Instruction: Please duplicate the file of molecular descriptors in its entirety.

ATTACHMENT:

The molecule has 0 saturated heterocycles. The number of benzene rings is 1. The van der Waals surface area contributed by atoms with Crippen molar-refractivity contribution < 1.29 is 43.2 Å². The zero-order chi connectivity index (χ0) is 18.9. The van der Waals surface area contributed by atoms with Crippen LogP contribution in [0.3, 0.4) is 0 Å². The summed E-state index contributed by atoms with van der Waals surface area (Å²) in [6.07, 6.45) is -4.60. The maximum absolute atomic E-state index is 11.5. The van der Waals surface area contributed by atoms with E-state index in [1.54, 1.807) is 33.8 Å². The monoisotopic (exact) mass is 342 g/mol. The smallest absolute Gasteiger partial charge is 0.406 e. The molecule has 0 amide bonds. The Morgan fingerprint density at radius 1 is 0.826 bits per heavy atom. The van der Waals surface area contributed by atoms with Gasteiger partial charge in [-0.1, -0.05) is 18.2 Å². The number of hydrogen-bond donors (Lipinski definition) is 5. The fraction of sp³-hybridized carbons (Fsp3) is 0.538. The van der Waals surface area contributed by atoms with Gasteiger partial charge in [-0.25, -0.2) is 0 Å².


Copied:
The molecule has 0 saturated heterocycles. The number of benzene rings is 1. The van der Waals surface area contributed by atoms with Crippen molar-refractivity contribution < 1.29 is 43.2 Å². The zero-order chi connectivity index (χ0) is 18.9. The van der Waals surface area contributed by atoms with Crippen LogP contribution in [0.3, 0.4) is 0 Å². The summed E-state index contributed by atoms with van der Waals surface area (Å²) in [6.07, 6.45) is -4.60. The maximum absolute atomic E-state index is 11.5. The van der Waals surface area contributed by atoms with E-state index in [1.54, 1.807) is 33.8 Å². The monoisotopic (exact) mass is 342 g/mol. The smallest absolute Gasteiger partial charge is 0.406 e. The molecule has 0 amide bonds. The Morgan fingerprint density at radius 1 is 0.826 bits per heavy atom. The van der Waals surface area contributed by atoms with Gasteiger partial charge in [-0.1, -0.05) is 18.2 Å². The number of hydrogen-bond donors (Lipinski definition) is 5. The fraction of sp³-hybridized carbons (Fsp3) is 0.538. The van der Waals surface area contributed by atoms with Gasteiger partial charge in [-0.25, -0.2) is 0 Å².